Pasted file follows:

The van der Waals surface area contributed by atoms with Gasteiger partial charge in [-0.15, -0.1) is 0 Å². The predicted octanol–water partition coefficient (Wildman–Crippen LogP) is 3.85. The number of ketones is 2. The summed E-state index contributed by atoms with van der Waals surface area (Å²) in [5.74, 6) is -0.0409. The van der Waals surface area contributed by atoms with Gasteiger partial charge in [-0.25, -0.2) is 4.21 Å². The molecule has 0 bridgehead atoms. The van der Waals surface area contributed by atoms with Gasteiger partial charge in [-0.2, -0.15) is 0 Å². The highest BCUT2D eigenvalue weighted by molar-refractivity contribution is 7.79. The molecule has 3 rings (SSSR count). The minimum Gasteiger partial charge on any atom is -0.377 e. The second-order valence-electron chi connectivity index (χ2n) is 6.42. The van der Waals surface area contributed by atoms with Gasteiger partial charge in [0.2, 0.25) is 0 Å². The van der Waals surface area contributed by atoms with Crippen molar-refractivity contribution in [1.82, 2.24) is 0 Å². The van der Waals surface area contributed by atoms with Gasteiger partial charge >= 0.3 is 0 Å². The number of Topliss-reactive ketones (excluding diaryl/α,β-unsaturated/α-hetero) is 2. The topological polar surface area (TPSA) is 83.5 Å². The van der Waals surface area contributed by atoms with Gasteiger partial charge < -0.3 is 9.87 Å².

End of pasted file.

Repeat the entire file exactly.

The van der Waals surface area contributed by atoms with Gasteiger partial charge in [-0.15, -0.1) is 0 Å². The predicted octanol–water partition coefficient (Wildman–Crippen LogP) is 3.85. The number of ketones is 2. The summed E-state index contributed by atoms with van der Waals surface area (Å²) in [5.74, 6) is -0.0409. The van der Waals surface area contributed by atoms with Gasteiger partial charge in [-0.25, -0.2) is 4.21 Å². The molecule has 0 bridgehead atoms. The van der Waals surface area contributed by atoms with Gasteiger partial charge in [-0.2, -0.15) is 0 Å². The highest BCUT2D eigenvalue weighted by molar-refractivity contribution is 7.79. The molecule has 3 rings (SSSR count). The minimum Gasteiger partial charge on any atom is -0.377 e. The second-order valence-electron chi connectivity index (χ2n) is 6.42. The van der Waals surface area contributed by atoms with Gasteiger partial charge in [0.2, 0.25) is 0 Å². The van der Waals surface area contributed by atoms with Crippen molar-refractivity contribution in [1.82, 2.24) is 0 Å². The van der Waals surface area contributed by atoms with Gasteiger partial charge >= 0.3 is 0 Å². The number of Topliss-reactive ketones (excluding diaryl/α,β-unsaturated/α-hetero) is 2. The topological polar surface area (TPSA) is 83.5 Å². The van der Waals surface area contributed by atoms with Gasteiger partial charge < -0.3 is 9.87 Å².